Factors that influence water needs

You might need to modify your total fluid intake based on several factors:

  • Exercise. If you do any activity that makes you sweat, you need to drink extra water to cover the fluid loss. It’s important to drink water before, during and after a workout. If exercise is intense and lasts more than an hour, a sports drink can replace minerals in your blood (electrolytes) lost through sweat.
  • Environment. Hot or humid weather can make you sweat and requires additional fluid intake. Dehydration also can occur at high altitudes.
  • Overall health. Your body loses fluids when you have a fever, vomiting or diarrhea. Drink more water or follow a doctor’s recommendation to drink oral rehydration solutions. Other conditions that might require increased fluid intake include bladder infections and urinary tract stones.

Beyond the tap: Other sources of water

You don’t need to rely only on what you drink to meet your fluid needs. What you eat also provides a significant portion. For example, many fruits and vegetables, such as watermelon and spinach, are almost 100 percent water by weight.

In addition, beverages such as milk, juice and herbal teas are composed mostly of water. Even caffeinated drinks — such as coffee and soda — can contribute to your daily water intake. But water is your best bet because it’s calorie-free, inexpensive and readily available.

Sports drinks should be used only when you’re exercising intensely for more than an hour. These drinks help replace electrolytes lost through perspiration and sugar needed for energy during longer bouts of exercise.

Energy drinks are different from sports drinks. Energy drinks generally aren’t formulated to replace electrolytes. Energy drinks also usually contain large amounts of caffeine or other stimulants, sugar, and other additives.

What happens if you don’t drink enough water

Once you start to feel thirsty, dehydration has already begun.

Symptoms of dehydration include:

  • Dark-yellow and concentrated urine
  • Dizziness or lightheadedness
  • Dry mouth, lips, and eyes

Symptoms of severe dehydration include:

  • confusion
  • having an intense sense of thirst
  • lack of sweating even in warm climates
  • low blood pressure
  • producing little to no urine
  • a fast heart rate

If you experience such symptoms, drink fluids. You may need to consult a medical professional for IV fluids to rehydrate.

  1. Keep a gallon jug nearby

Exercising

Gay men love to exercise but we don’t talk enough about how much water we need to perform effectively and efficiently. We went to Mens Health Magazine to get some answers.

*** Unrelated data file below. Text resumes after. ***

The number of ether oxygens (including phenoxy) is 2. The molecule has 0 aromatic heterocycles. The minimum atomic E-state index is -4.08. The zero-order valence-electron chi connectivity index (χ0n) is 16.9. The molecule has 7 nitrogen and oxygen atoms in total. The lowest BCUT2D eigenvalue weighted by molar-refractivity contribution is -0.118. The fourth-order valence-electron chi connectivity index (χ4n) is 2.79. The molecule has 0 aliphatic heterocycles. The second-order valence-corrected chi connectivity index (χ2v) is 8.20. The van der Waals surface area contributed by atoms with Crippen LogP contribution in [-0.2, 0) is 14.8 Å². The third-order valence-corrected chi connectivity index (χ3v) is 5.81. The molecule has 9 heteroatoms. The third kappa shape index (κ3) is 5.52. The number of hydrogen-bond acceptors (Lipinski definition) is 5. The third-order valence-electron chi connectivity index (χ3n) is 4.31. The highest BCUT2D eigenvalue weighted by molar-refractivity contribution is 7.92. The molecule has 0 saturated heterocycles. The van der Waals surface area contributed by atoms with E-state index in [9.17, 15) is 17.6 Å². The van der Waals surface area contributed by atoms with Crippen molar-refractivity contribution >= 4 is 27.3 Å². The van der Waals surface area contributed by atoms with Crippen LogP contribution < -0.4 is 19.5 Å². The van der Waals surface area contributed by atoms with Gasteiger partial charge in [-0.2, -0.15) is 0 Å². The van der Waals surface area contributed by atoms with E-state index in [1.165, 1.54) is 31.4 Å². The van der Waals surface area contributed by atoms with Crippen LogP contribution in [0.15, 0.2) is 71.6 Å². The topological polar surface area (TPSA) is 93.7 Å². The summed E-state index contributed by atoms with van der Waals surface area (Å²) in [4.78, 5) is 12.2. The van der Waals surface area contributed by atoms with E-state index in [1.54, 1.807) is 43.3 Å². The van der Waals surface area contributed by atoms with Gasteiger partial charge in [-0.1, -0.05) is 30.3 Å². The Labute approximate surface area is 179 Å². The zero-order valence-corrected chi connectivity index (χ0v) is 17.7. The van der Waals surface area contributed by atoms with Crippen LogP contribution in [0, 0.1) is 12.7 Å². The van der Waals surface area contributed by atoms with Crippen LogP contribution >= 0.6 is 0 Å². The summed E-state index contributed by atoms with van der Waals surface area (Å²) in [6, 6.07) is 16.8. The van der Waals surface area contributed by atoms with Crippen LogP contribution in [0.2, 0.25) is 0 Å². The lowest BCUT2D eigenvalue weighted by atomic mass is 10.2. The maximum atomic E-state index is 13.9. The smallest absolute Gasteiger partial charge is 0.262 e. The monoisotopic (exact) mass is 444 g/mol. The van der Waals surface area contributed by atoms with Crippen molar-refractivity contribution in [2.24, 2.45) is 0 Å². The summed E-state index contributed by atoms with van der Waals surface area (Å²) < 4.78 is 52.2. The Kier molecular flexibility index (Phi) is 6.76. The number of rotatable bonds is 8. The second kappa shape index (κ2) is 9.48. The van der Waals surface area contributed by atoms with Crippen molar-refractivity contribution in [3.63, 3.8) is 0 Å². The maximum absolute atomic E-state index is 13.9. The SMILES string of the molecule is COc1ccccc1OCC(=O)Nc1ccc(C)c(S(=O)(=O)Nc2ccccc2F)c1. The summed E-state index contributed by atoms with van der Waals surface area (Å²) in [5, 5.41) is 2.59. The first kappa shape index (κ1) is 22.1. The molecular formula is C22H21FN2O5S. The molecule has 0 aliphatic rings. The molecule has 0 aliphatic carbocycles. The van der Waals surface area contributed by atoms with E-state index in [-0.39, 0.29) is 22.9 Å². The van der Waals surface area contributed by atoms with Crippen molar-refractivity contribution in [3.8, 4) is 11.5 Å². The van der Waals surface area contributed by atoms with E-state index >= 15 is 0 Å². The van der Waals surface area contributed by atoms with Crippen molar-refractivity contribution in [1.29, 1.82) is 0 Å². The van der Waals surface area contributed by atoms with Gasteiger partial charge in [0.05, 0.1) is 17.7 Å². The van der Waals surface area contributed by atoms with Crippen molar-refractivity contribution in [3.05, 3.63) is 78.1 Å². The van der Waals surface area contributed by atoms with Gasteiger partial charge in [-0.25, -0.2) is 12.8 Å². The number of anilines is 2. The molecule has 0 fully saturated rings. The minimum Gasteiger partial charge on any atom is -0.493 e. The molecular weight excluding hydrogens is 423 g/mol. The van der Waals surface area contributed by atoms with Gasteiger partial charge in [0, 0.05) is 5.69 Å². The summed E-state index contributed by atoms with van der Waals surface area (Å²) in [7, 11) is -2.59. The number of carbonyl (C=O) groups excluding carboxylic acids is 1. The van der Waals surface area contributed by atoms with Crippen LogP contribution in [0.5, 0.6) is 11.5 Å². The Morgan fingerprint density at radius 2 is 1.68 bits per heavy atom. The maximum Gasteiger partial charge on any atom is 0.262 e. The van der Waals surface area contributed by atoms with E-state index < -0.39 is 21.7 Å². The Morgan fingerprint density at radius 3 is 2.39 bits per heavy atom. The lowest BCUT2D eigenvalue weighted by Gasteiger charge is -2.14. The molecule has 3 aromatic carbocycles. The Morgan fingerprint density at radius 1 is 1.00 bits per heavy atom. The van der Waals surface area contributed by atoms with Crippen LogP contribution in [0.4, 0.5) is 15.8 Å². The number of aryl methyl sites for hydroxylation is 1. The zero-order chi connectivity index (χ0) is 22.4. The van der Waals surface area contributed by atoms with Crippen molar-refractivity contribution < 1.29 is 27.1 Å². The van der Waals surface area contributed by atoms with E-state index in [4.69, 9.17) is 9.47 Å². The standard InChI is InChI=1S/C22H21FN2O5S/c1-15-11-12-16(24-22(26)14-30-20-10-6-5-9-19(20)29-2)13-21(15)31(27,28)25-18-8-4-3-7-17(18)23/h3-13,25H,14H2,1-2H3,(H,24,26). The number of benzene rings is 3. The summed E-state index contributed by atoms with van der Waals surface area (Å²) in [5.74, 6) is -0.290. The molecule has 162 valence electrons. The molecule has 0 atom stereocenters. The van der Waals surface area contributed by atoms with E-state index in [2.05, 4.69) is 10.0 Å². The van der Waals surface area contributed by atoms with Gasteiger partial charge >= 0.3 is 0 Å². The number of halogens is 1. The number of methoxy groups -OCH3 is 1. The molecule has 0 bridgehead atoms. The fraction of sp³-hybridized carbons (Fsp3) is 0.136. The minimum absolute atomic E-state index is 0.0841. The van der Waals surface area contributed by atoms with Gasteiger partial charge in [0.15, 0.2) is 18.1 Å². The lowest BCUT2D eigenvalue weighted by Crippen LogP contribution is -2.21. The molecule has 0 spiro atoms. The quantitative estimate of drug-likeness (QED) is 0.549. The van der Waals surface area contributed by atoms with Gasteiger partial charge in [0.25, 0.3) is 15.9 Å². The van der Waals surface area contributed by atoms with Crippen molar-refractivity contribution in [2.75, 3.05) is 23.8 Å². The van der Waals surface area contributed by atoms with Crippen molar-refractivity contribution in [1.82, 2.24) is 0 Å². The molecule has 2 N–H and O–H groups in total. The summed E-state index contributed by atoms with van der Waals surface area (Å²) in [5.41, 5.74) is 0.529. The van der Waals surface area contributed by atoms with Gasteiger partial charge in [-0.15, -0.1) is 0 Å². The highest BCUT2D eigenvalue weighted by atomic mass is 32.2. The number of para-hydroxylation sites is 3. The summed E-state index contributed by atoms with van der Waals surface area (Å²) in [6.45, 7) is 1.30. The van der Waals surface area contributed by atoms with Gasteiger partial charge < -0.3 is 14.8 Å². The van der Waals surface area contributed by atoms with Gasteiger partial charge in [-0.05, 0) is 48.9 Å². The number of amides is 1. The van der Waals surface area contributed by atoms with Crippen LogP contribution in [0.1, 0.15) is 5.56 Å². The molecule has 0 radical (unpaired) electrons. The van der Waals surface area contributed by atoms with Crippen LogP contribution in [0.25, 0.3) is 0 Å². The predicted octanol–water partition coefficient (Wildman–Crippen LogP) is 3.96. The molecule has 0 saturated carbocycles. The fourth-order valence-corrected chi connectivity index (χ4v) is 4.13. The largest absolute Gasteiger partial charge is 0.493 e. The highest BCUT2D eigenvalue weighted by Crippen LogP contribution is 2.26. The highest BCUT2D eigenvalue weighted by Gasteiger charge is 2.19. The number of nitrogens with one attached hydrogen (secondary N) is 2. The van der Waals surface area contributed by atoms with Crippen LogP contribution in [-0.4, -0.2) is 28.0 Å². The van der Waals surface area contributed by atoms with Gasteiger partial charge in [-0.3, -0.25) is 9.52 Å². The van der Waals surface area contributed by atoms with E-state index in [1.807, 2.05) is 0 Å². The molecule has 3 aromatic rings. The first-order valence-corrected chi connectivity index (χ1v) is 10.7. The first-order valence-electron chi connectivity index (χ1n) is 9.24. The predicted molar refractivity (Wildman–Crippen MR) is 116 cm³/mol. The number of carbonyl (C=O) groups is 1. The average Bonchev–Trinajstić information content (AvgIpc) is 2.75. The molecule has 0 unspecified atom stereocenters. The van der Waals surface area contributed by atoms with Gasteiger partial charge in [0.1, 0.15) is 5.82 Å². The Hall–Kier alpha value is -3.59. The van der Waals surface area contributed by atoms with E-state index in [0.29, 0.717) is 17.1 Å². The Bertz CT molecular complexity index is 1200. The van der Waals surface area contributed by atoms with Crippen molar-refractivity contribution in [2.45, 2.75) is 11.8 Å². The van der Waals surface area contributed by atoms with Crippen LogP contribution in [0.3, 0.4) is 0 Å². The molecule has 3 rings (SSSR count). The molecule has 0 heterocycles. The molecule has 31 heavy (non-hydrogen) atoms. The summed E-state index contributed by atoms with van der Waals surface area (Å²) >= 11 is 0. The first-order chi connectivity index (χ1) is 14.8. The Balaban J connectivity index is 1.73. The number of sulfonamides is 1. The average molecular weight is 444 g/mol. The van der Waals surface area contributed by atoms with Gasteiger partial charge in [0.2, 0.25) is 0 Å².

70%. Of all the fluids Americans drink every day, that’s how much isn’t water, according to the most recent U.S. National Health Nutrition Examination Survey. Although the study reveals that most men reach their target for total fluid intake, only 30% of that is made up of water. Which isn’t doing their health any favours, particularly if they’re exercising regularly.

Why? A humble glass of H2O may not be the most popular pre-workout tipple for Americans, but it’s certainly the most essential. A study published in the journal Sports Medicine found dehydration “consistently attenuates strength (by 2%), power (by 3%) and high-intensity endurance (by 10%).”

As a rule of thumb, drink a 250ml glass of water 30 minutes before you hit the gym to ensure your muscles are firing on all cylinders. Then follow that up with 500ml within 30 minutes of finishing. Deciding how much to sip mid-session is more subjective. “Around 500ml of water during the course of a one-hour workout is sensible,” says nutritional therapist Jo Scott-Dalgleish.

After 90 minutes moderate exercise, water is no longer enough. At this point, your glycogen stores are mere fumes and it’s time to start sipping electrolyte-rich sports drinks. For endurance athletes, managing minerals is exceptionally important and, although the concept of drinking too much water may seem strange, it can be dangerous.

Downing litres of water without replacing electrolytes can cause a condition called hyponatremia, which may lead to seizures, organ failure and even death. If you’re tackling long distance runs, ensure you have a tried-and-tested hydration strategy in place.

Tips to help drink more water

Even in the age where plastic bottles filled with cold water are almost everywhere, some people still have a hard time getting in the necessary amount of their daily water requirements. Here are a few hacks to help you out.

  1. Add flavor to your pitcher
  2. Drink a glass after every bathroom break
  3. Sip before every meal
  4. Use an app to track your cups
  5. Or take it a step further and get a high-tech water bottle
  6. Dilute sugary drinks with water and ice
  7. Keep a gallon jug nearby

Final note

Of all of the basic things you can do to increase your health, drinking water is one of the easiest. Some studies have linked drinking water to increased sexual drive, a possible cure for erectile dysfunction and even a huge booster to your immune system. It is well known to increase skin complexion and elasticity as well as hair and nail growth.

In short, we need water to live a long and healthy life!